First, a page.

After a hospital stay, older patients often can’t wait to get back to the comfort of their homes. And research shows that patients tend to experience better recoveries at home, with better outlooks on their well-being and the pleasure of being in an environment in which they’re most comfortable.
It’s important, though, to remember that you or your loved one may still be in the recovery process upon returning home, which means there may be special considerations that need to be prepared before a patient’s return.
Do you have family or friends who can help you prepare your loved one’s home for his or her return? Be sure to discuss your needs with your discharge planner and ask about home health care providers that can provide you with whatever help you need.
Talk to your physician and discharge planning staff about prescribed regimens for exercise and/or medication. Be sure to go through the checklist with your doctor and ask if he or she has recommendations to add to the list.
We’ve put together a basic checklist to help you begin your conversations and plans to make the return home a happy and healthy one:
- Be sure to have a list from your doctor of all medications you or your loved one will need, the doses, and schedule. Share this information with your home health care provider.
- If a visiting physical therapist will be coming to your home to maintain a PT routine, be sure to discuss a schedule and coordinate with your home health aide.
- Know your recommended schedule when you visit your doctor and discuss this with your home health aide and/or family and friends who will be able to transport you to them. Can arrangements be made for home visits from your doctor?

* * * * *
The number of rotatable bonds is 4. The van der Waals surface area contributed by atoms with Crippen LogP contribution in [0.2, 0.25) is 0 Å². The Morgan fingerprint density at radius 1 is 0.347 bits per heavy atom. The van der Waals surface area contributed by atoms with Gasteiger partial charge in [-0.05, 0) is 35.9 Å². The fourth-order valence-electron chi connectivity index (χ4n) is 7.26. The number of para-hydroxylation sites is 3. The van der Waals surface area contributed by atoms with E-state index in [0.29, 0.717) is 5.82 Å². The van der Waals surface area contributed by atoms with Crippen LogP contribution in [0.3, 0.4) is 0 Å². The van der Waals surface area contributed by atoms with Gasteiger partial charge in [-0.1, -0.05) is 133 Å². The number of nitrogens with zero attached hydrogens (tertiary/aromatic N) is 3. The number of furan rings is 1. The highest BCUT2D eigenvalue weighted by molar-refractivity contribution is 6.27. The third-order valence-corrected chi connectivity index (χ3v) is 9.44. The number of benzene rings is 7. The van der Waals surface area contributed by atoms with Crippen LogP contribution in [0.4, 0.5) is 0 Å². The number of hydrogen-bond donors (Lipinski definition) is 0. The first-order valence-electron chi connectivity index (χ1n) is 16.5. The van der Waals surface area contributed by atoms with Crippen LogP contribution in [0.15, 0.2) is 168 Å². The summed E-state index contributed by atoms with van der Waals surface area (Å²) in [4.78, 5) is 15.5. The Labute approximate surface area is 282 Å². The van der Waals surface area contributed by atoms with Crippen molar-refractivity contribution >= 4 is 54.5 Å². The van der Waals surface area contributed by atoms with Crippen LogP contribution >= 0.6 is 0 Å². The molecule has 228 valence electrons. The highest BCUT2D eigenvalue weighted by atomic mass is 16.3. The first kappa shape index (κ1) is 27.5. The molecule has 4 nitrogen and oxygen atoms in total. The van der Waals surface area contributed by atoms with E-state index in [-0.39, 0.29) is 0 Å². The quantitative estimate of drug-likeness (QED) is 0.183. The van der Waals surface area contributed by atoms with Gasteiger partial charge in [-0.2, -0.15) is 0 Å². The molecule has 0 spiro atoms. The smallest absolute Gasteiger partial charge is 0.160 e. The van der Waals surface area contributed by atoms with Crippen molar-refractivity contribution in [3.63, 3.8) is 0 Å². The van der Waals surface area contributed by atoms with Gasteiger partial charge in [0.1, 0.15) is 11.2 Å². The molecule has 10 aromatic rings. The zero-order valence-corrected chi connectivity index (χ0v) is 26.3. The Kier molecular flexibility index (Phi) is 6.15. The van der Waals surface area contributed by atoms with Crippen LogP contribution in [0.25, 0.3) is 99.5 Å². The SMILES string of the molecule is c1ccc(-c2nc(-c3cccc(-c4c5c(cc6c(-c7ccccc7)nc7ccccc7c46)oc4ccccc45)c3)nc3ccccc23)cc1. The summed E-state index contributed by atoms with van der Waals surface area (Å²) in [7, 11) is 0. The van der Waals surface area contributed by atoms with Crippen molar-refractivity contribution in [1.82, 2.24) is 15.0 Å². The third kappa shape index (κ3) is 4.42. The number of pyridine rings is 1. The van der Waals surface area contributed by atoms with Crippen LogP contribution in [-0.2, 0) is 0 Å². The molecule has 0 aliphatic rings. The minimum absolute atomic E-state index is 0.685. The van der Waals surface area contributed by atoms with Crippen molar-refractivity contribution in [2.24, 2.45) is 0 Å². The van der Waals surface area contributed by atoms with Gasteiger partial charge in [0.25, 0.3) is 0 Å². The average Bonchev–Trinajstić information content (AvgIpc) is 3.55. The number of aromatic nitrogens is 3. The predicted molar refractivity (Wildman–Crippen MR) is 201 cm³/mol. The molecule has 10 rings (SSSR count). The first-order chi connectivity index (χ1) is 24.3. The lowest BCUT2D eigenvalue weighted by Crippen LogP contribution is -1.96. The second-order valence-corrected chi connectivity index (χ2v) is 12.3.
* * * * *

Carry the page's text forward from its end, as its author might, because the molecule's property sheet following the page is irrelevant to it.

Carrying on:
- Will you need to arrange for equipment such as a Continuous Passive Motion Machine (CPM) for physical therapy at home or oxygen tanks to be delivered?
- Be sure to discuss proper use of any needed equipment with your doctor, home health aide and any family and friends who will be helping you.
- Is there space cleared within the home to accommodate any needed equipment?
- Make sure to receive an orientation on proper equipment use prior to leaving the hospital.
- Is the home prepared in terms of mobility? Can a walker or wheelchair pass around furniture and down hallways?
- Be sure to avoid falls by clearing clutter (including cords and wires). Remove or secure area rugs, and ensure that floorboards are flat and even.
- Ensure the home is well-lit, and set up nightlights for middle of the night movement.
- Ask if you can be referred to an agency that will conduct a home safety evaluation.
Basic Day-to-Day Supplies
- Make sure sleeping arrangements are made to reduce the need for excessive stair climbing.
- Make sure that supplies like clothing and toiletries are on the same floor that you or your loved one will be sleeping and spending time.
- Stock up on easy grab-and-go food to avoid the need to prep and cook. Or, are arrangements being made for meals through home health care, “Meals on Wheels,” or friends and family?
- Make sure arrangements are made to fill the proper prescriptions promptly.
Additional Safety Considerations
- From simple installations of a non-slip mat in the shower or bathtub to larger installation projects like railings, it’s important to be clear on the scope and scale of any adjustments that will be needed to make your home safer for you or a loved one.
- Be sure to have access to a mobile phone as you move throughout your home, so that if necessary, help is just a call away.
- Keep a list of all important contact information so that you and your loved one can quickly and easily call your home health care provider, physician, physical therapist, pharmacist, or any other caregivers who are helping you manage your recovery.